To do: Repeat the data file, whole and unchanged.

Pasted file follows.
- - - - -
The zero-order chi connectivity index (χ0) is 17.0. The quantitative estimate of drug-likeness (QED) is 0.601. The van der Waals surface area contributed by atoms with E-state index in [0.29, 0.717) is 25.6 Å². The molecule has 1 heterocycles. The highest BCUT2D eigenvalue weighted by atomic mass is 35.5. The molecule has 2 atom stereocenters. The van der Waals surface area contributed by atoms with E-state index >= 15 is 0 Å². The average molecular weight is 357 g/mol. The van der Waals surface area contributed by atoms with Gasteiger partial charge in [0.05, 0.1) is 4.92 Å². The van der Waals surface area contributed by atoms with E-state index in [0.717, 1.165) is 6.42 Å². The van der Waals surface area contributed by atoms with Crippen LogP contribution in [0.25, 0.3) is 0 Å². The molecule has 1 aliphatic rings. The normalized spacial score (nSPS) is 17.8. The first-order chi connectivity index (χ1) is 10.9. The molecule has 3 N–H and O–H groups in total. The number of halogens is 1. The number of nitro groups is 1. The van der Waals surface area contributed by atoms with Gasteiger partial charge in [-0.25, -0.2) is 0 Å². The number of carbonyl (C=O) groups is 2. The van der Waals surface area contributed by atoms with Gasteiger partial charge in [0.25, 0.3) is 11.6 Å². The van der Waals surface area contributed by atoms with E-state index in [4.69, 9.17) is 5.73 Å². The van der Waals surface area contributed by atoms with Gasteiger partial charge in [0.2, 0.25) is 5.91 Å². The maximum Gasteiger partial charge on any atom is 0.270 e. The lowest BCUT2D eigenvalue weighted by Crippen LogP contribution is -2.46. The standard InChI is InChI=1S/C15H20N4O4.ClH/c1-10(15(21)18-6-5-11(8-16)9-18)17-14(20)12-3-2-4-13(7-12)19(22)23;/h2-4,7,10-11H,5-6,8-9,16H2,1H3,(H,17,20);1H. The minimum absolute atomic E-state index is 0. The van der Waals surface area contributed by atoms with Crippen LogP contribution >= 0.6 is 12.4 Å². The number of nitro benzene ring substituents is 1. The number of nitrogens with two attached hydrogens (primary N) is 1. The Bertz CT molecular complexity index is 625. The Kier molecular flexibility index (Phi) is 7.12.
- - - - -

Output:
The zero-order chi connectivity index (χ0) is 17.0. The quantitative estimate of drug-likeness (QED) is 0.601. The van der Waals surface area contributed by atoms with E-state index in [0.29, 0.717) is 25.6 Å². The molecule has 1 heterocycles. The highest BCUT2D eigenvalue weighted by atomic mass is 35.5. The molecule has 2 atom stereocenters. The van der Waals surface area contributed by atoms with E-state index >= 15 is 0 Å². The average molecular weight is 357 g/mol. The van der Waals surface area contributed by atoms with Gasteiger partial charge in [0.05, 0.1) is 4.92 Å². The van der Waals surface area contributed by atoms with E-state index in [0.717, 1.165) is 6.42 Å². The van der Waals surface area contributed by atoms with Crippen LogP contribution in [0.25, 0.3) is 0 Å². The molecule has 1 aliphatic rings. The normalized spacial score (nSPS) is 17.8. The first-order chi connectivity index (χ1) is 10.9. The molecule has 3 N–H and O–H groups in total. The number of halogens is 1. The number of nitro groups is 1. The van der Waals surface area contributed by atoms with Gasteiger partial charge in [-0.25, -0.2) is 0 Å². The number of carbonyl (C=O) groups is 2. The van der Waals surface area contributed by atoms with Gasteiger partial charge in [0.25, 0.3) is 11.6 Å². The van der Waals surface area contributed by atoms with E-state index in [4.69, 9.17) is 5.73 Å². The van der Waals surface area contributed by atoms with Gasteiger partial charge in [0.2, 0.25) is 5.91 Å². The maximum Gasteiger partial charge on any atom is 0.270 e. The lowest BCUT2D eigenvalue weighted by Crippen LogP contribution is -2.46. The standard InChI is InChI=1S/C15H20N4O4.ClH/c1-10(15(21)18-6-5-11(8-16)9-18)17-14(20)12-3-2-4-13(7-12)19(22)23;/h2-4,7,10-11H,5-6,8-9,16H2,1H3,(H,17,20);1H. The minimum absolute atomic E-state index is 0. The van der Waals surface area contributed by atoms with Crippen LogP contribution >= 0.6 is 12.4 Å². The number of nitro benzene ring substituents is 1. The number of nitrogens with two attached hydrogens (primary N) is 1. The Bertz CT molecular complexity index is 625. The Kier molecular flexibility index (Phi) is 7.12.